See you all soon and remember, if you’re setting fire to a pudding, do keep it away from the curtains.


If you’re studying chemistry, have you got your Pocket Chemist yet? Why not grab one? It’s a hugely useful tool, and by buying one you’ll be supporting this site – it’s win-win! If you happen to know a chemist, it would make a brilliant stocking-filler! As would a set of chemistry word magnets!

Like the Chronicle Flask’s Facebook page for regular updates, or follow @chronicleflask on Twitter. Content is © Kat Day 2020. You may share or link to anything here, but you must reference this site if you do. If you enjoy reading my blog, and especially if you’re using information you’ve found here to write a piece for which you will be paid, please consider buying me a coffee through Ko-fi using the button below.
Buy Me a Coffee at ko-fi.com

Want something non-sciency to distract you from, well, everything? Why not check out my fiction blog: the fiction phial.

Onerous ovens: why is cleaning the cooker such a chore?

As I write Thanksgiving was a few days ago, when most Americans traditionally cook a very large meal based around roasted turkey. Most Brits – and other countries of course – have the same thing coming up soon in the form of Christmas, and there are lots of other celebrations around this time of year that seem to feature cooking and food quite heavily.

Whatever your traditions, then, it’s a time when many of us frown critically at the dark, sticky depths of our oven and wonder if, perhaps, we should attempt to give it a clean. Or at least pay someone else to come and clean it.

Why is oven cleaning such a difficult and unpleasant job, anyway? It’s not that hard to clean other surfaces, is it? Why are ovens so particularly awful?

Well, to explain this, we first need to understand fats.

Fats vaporise during cooking.

Most of the grime in your oven is fat, combined with the carbonised remains of… something or other. The sorts of fats that are common in animal and plant products have boiling points around the 300 oC mark (animal fats typically having higher values than plant oils), but they start to form vapours at much lower temperatures, and certainly at typical cooking temperatures there’s plenty vaporised oil around. Besides, under typical conditions most oils will “smoke” – i.e. start to burn – long before they get close to boiling.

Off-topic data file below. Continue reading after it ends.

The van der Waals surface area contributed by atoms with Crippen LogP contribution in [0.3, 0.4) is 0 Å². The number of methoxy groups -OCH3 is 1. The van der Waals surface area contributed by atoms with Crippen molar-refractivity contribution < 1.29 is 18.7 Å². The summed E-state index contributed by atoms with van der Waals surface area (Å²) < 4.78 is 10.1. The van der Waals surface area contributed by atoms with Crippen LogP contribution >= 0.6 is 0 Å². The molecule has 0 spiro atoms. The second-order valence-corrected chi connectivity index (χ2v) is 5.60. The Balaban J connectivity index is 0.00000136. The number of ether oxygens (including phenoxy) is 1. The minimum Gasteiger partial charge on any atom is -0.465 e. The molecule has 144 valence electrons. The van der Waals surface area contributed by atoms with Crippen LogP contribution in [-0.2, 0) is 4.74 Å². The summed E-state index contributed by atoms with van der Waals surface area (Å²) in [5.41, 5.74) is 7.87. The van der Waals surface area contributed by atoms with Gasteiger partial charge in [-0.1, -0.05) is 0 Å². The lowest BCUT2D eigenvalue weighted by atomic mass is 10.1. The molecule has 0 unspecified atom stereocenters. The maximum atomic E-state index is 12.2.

We’re all familiar with the idea that fats don’t mix well with water, and herein lies the problem: all that fatty gloop that’s stuck to the inside of your oven just doesn’t want to come off with standard cleaning methods, particularly when it’s built up over time.

Can chemistry help us here? What are fats, chemically? Well, they’re esters. Which may or may not mean anything to you, depending on how much chemistry you can remember from school. But even if you don’t remember the name, trust me, you know the smell. In particular, nail polishes and nail polish removers contain the simple ester known as ethyl acetate, otherwise known as ethyl ethanoate. (Some people say this chemical smells like pear drops which… only really helps if you know what pear drops smell like. Look, it smells of nail polish, okay?)

Fats are esters (image source)

Anyway, the point is that esters have a particular sequence of atoms that has a carbon bonded to an oxygen, which is bonded to another carbon, which is in turn double-bonded to oxygen. This is a bit of a mouthful, so chemists often write it as COOC. In the diagram here, oxygen atoms are red while carbon atoms are black.

There are actually three ester groups in fat molecules – which explains why fats are also known as triglycerides.

In terms of general chemistry, esters form when a carboxylic acid (a molecule which contains a COOH group) reacts with an alcohol (a molecule that contains an OH group). And this is where it all starts to come together – honest – because you’ve probably heard of fatty acids, right? If nothing else, the words turn up in certain food additive names, in particular E471 mono- and diglycerides of fatty acids, which is really common in lots of foods, from ice cream to bread rolls.

Glycerol is a polyol — a molecule that contains several alcohol groups (image source)

Well, this reaction is reversible, and as a result fats (which are esters, remember) break up into fatty acids and glycerol – which is a polyol, that is, a molecule with several alcohol groups. Or, to look at it the other way around: fats are made by combining fatty acids with glycerol.